One of the big issues I’ve had over the course of my disease is the large number of side effects that traditional medications can cause. So many times I’ve thought that maybe something was helping me, but at what cost? My pain may be less, but I feel nauseated all the time, how is that a help? I find that with marijuana, I just don’t have negative side effects. You are probably thinking, “well don’t you get ‘high’? Don’t you have the ‘munchies’?” The answer to that is occasionally yes, but mostly due to a misuse on my part. Let me explain.
Not all marijuana is the same. Different strains contain different percentages of cannabinoids (chemical compounds excreted from the cannabis flower, these compounds mimic natural occurring compounds in our body called endocannabinoids. Without getting too heavy into the science, the endocannabinoid system helps communication between cells. The important thing to note here is that this is already an important part of your body and the compounds from marijuana can imitate the ones that you’ve had all along). You may have heard of the cannabinoids THC and CBC, which are just two of over 85 cannabinoids that come from the cannabis flower. Each cannabinoid can have different effects on your body. THC tends to be the cannabinoid that has the psychoactive effects that people associate with marijuana, and indeed, most recreational marijuana is bred to have increased percentages of THC. You’ll find most multiple sclerosis patients benefit from a higher percentage of CBC, another cannabinoid, that can actually be very calming. I often hear people worry about being anxious or paranoid on marijuana – well, that’s only marijuana with a high percentage of THC. A strain with a higher percentage of CBC can actually have the opposite effect and aid greatly in anxiety. The big takeaway here is that different strains (and even mixes of strains) can have different effects because of the varying percentages of cannabinoids. We are now seeing more and more strains bred to have increased percentages of particular cannabinoids. When you go to a dispensary, you can typically tell someone what your symptoms are and they can help you pick out the appropriate strain or mix of strains. So if I have a side effect like paranoia or the “munchies”, it’s because I didn’t select the right strain.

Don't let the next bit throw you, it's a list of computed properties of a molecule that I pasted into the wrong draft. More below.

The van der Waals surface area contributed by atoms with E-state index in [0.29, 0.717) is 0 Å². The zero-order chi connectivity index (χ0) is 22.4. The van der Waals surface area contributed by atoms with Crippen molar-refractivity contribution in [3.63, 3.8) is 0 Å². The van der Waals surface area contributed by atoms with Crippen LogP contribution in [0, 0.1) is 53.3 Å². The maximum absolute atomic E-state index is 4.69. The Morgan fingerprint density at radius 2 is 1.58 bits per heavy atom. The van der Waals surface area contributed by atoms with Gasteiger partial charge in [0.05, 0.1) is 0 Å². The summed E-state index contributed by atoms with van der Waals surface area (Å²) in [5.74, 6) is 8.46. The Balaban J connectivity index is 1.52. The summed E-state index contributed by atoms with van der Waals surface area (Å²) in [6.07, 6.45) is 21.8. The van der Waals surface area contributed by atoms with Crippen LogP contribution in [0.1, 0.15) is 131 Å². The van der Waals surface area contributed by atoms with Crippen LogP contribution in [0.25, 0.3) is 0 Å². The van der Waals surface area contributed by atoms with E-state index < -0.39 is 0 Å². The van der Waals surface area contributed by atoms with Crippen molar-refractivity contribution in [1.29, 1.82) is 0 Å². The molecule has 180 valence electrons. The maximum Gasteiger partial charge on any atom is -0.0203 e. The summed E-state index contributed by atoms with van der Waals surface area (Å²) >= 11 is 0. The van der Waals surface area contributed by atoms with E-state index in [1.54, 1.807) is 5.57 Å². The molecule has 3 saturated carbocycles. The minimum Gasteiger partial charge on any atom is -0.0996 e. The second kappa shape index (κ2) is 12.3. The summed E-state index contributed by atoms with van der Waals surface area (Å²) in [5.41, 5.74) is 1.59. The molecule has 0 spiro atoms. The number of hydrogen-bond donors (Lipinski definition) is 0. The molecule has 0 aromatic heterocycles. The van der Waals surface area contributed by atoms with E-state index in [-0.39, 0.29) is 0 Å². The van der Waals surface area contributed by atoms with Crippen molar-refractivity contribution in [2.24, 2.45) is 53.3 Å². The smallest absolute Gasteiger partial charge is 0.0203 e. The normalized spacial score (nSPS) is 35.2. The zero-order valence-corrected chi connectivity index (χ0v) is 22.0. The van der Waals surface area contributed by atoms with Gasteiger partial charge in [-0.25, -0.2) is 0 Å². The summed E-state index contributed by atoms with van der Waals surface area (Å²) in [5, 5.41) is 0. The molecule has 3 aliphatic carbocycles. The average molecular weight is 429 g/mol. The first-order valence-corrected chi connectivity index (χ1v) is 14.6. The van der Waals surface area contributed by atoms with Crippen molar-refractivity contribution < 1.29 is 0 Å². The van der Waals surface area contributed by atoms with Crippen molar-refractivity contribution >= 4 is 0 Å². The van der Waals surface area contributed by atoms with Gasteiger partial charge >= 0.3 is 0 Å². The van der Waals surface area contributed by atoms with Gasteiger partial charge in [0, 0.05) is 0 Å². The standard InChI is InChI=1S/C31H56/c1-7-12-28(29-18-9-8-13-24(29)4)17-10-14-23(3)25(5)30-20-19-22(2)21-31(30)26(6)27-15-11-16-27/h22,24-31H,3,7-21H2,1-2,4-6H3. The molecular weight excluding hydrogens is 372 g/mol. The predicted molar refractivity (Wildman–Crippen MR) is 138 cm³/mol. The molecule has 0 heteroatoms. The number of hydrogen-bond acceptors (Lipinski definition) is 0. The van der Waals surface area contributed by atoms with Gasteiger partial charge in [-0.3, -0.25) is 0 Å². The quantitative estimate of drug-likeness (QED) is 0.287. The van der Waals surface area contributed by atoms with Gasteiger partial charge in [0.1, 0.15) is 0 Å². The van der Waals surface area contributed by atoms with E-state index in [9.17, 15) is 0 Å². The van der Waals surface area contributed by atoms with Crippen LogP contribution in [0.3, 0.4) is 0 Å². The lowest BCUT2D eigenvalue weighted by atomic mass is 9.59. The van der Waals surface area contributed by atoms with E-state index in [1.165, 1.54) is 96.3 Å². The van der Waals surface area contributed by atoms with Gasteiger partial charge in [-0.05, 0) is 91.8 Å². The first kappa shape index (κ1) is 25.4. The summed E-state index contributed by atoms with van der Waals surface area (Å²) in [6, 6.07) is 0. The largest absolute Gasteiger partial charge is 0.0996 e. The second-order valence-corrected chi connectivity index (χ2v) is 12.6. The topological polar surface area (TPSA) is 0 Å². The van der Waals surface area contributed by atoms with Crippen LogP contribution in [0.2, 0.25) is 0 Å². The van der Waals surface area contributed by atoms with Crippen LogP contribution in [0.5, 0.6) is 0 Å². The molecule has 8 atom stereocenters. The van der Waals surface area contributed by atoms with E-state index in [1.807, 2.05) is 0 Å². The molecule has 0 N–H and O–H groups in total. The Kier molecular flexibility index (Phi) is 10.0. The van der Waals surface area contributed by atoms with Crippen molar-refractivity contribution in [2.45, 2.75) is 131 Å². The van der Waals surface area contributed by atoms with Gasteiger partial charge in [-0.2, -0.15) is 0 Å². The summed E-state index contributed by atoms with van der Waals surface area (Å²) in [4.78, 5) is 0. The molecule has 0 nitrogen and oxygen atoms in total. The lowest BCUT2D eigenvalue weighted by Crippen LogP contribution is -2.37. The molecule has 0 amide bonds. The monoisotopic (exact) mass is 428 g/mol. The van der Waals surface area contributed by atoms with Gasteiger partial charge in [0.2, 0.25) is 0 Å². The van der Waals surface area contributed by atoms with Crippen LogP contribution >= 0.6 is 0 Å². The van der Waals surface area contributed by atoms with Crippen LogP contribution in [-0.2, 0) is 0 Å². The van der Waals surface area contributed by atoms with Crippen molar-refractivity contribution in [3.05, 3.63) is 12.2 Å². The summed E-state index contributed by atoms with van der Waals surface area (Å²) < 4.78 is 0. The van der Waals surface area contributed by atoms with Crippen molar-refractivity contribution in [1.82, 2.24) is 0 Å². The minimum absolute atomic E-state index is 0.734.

I mentioned earlier that smoking anything is not up my alley. I’ve even heard people say they’d never use medical marijuana because they don’t want to smoke. Fortunately, there are methods to use this treatment without smoking! In my case, I create an oil out of it and carry it around in an eye dropper bottle. I place drops under my tongue when I am expecting to need some relief. This is my preferred method. I also have a vaporizer that looks just like an asthma inhaler that I will sometimes use to inhale a vapor. Both of these methods are free from the issues associated with smoking. They are very discreet too!
I went from a skeptic to a firm believer in marijuana as a medicine almost overnight. I want to reiterate that it is not a cure but it can be invaluable as a way to relieve some of our harshest symptoms. In my case, I still take a DMD but marijuana is my primary treatment for symptoms. I can’t stress enough how big of a difference it’s made in my life. The relief of my pain, spasms, and tremors has helped me tremendously. As the social stigma of marijuana continues to erode, I believe we will see more and more people turning to this plant for treatment.